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Plucky's avatar

Do you have an accent while speaking English?

Asked by Plucky (10205 points ) June 1st, 2011

I am Canadian ..born and raised in Western Canada.

Everyone I talk to thinks I have an accent. I have a speech impediment – I have trouble with th, r and l in certain parts of words. My voice is very quiet and, usually, monotone. Sometimes, I add a vowel sound in the middle of a word, where it does not belong (like appointment ..I say appoint-ahh-ment).

Most people say I sound like a mixture of French, Irish and Canadian. Two completely different people actually said I sound Egyptian. My whole family, and everyone I grew up around, speaks “normal” Canadian English. I’ve had strangers ask me, “Where are you from?” ..then they look confused when I say Canada.

I know I don’t have a real distinct accent; however, I’d rather people think I have an accent than a speech impediment ..so maybe that’s a good thing, lol.

Just wondering if any of you have a distinct accent, whether you notice it or others tell you.

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31 Answers

nailpolishfanatic's avatar

I don’t have trouble with speech but I have an african accent.
Though when I am speaking icelandic and doing it very fast then I have problems pronouncing certain words.

Plucky's avatar

@nailpolishfanatic ..Now I’m wondering what icelandic sounds like, lol.

iamthemob's avatar

Doesn’t everyone?

Besides newscasters.

Plucky's avatar

@iamthemob Lol, yeah ..why don’t they have accents? They sound all “normal” and stuff.

And, yes, I know everyone has an accent to somebody else in the world. I guess I’m wondering how distinct it seems to the people around you. Maybe my question wasn’t worded well enough ..and I should have said “english” accent.

nailpolishfanatic's avatar

@PluckyDog dammit the link doesn’t work… anyway http://www.youtube.com/watch?v=IK53DYpqnc0 it sounds like this :)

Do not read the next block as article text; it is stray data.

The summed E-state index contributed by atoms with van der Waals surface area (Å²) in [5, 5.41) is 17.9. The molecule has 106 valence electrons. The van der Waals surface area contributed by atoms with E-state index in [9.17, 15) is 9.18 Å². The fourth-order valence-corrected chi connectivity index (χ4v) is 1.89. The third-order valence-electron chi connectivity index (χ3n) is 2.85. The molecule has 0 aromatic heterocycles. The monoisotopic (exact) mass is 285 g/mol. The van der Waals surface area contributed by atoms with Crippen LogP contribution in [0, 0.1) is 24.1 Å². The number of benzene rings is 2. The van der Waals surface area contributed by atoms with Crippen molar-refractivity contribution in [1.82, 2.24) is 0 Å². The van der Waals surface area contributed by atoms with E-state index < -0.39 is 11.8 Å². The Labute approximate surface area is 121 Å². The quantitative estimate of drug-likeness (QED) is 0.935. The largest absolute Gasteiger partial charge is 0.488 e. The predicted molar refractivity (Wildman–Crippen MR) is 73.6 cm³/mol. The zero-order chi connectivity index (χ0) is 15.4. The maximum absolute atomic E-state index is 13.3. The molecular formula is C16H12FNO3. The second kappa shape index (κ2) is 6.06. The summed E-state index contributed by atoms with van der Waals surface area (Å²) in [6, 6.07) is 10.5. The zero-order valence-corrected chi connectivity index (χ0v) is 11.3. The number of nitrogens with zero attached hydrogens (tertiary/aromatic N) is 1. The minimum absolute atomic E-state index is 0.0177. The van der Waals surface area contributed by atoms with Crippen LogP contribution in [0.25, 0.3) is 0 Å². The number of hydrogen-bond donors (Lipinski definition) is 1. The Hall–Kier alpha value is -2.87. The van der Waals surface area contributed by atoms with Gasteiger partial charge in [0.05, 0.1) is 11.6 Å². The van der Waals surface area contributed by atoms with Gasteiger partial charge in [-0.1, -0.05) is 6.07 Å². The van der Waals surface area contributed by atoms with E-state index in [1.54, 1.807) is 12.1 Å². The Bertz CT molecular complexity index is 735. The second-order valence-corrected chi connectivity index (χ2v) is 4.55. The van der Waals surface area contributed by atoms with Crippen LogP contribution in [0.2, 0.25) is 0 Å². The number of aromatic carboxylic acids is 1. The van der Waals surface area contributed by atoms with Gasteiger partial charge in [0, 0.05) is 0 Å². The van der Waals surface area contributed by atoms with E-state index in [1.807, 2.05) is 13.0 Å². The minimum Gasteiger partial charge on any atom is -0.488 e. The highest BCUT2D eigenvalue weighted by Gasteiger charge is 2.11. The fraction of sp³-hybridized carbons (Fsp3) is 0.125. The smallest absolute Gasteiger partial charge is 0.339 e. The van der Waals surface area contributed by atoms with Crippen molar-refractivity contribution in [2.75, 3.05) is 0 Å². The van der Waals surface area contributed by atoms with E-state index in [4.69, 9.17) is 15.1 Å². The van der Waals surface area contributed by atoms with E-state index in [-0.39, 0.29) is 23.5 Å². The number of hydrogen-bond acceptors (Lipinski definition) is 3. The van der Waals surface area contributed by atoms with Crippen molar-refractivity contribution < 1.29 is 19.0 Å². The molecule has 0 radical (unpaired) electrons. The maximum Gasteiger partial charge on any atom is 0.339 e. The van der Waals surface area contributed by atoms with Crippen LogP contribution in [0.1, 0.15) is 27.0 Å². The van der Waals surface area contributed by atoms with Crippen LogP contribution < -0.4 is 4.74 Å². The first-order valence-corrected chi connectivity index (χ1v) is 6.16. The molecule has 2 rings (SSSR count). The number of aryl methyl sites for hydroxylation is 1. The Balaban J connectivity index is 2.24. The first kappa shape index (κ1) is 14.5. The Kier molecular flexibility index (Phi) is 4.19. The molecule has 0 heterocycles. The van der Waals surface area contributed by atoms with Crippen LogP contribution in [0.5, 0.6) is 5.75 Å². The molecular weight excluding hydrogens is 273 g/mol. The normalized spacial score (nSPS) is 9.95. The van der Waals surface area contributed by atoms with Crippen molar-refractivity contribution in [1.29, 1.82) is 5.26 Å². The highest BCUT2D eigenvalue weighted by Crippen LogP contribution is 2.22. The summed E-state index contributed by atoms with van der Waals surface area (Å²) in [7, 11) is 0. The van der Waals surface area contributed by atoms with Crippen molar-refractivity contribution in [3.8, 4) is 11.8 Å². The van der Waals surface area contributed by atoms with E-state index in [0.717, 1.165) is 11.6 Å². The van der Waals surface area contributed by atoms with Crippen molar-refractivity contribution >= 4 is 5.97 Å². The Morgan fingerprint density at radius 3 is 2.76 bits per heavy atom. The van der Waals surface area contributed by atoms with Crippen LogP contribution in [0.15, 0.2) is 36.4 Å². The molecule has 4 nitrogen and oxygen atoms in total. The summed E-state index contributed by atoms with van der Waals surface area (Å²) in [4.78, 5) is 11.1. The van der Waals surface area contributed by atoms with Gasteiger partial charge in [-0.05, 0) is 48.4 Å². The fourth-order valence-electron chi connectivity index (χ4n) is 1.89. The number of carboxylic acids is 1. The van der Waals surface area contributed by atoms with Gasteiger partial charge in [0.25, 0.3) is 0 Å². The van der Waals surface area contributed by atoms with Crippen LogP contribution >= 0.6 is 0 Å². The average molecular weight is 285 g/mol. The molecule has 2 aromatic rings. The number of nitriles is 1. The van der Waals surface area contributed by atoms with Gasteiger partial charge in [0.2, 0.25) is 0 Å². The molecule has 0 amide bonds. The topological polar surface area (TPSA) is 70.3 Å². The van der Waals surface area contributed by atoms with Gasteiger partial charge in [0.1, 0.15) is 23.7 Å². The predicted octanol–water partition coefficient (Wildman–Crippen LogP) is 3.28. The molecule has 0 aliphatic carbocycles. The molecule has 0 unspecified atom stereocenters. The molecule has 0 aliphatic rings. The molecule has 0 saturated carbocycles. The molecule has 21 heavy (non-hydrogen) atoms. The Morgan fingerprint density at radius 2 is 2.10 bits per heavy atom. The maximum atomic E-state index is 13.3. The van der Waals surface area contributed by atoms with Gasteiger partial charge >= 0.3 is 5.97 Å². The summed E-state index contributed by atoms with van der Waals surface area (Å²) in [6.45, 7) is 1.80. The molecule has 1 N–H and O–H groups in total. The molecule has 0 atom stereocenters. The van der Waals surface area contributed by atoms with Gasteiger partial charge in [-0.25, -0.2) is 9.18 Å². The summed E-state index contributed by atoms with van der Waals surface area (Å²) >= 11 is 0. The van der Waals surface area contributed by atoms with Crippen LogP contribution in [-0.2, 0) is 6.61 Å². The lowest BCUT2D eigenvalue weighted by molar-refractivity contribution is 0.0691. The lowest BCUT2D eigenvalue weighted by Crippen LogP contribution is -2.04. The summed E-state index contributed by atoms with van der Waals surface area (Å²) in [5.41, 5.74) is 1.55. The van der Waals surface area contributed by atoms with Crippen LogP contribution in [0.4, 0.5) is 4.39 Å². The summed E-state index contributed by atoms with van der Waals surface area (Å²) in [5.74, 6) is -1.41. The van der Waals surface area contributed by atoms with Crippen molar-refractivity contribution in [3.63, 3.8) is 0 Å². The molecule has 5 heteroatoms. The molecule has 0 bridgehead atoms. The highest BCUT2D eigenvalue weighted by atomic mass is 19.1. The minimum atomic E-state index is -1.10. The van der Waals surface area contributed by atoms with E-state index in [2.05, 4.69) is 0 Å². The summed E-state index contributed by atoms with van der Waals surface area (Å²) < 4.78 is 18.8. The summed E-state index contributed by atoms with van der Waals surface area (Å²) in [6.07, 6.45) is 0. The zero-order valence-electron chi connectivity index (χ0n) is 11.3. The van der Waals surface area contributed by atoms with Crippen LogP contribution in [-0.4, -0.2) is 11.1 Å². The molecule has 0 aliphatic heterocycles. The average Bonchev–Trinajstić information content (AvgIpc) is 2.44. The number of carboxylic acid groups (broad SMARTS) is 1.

Plucky's avatar

@nailpolishfanatic Ahh, thank you. It sort of reminds me of german. I looked up icelandic english too ..lots of Bjork came up.

nailpolishfanatic's avatar

@PluckyDog lol yeah Bjork was VERY famous one time. Though I never listened to any of her songs…

rooeytoo's avatar

I have a very American or yankee accent in the middle of Australia. Some people, mostly younger say they love my accent others ask me if I am Canadian. To which I answer resoundingly HELL NO! :-)

Plucky's avatar

@rooeytoo Lol, thank goodness. We simply can not have the yankee accent associated with us :P

@nailpolishfanatic Yes, I’ve heard of Bjork before. I think she’s made a recent come back though.

augustlan's avatar

I sound like a newscaster, for the most part. I think it’s because I grew up in the Washington, DC area. Since I’ve lived in West Virginia for the last several years, my kids tell me I’ve picked up a bit of a southern twang.

tom_g's avatar

Recovering (mostly) from a Boston accent. Missing the “r” where it was supposed to be. Adding “r” where there is no “r”. When I went to college, I made a huge effort to shed the accent. It worked for the most part. However, when I am tired I have a difficult time finding the letter r. I also recall working in California years ago and finding that people would burst into laughter at some of the things I would say, like “wicked”.

ucme's avatar

Why aye man, corse a dee!
Yeah, I have a distinct north eastern accent. Although I feel obliged to point out i’m not a frickin geordie!!

meiosis's avatar

Everybody has an accent. Even newsreaders. I have a fairly neutral English accent, but the longer I live up north the more Yorkshire it gets. And there’s nowt wrong wi’ that lad.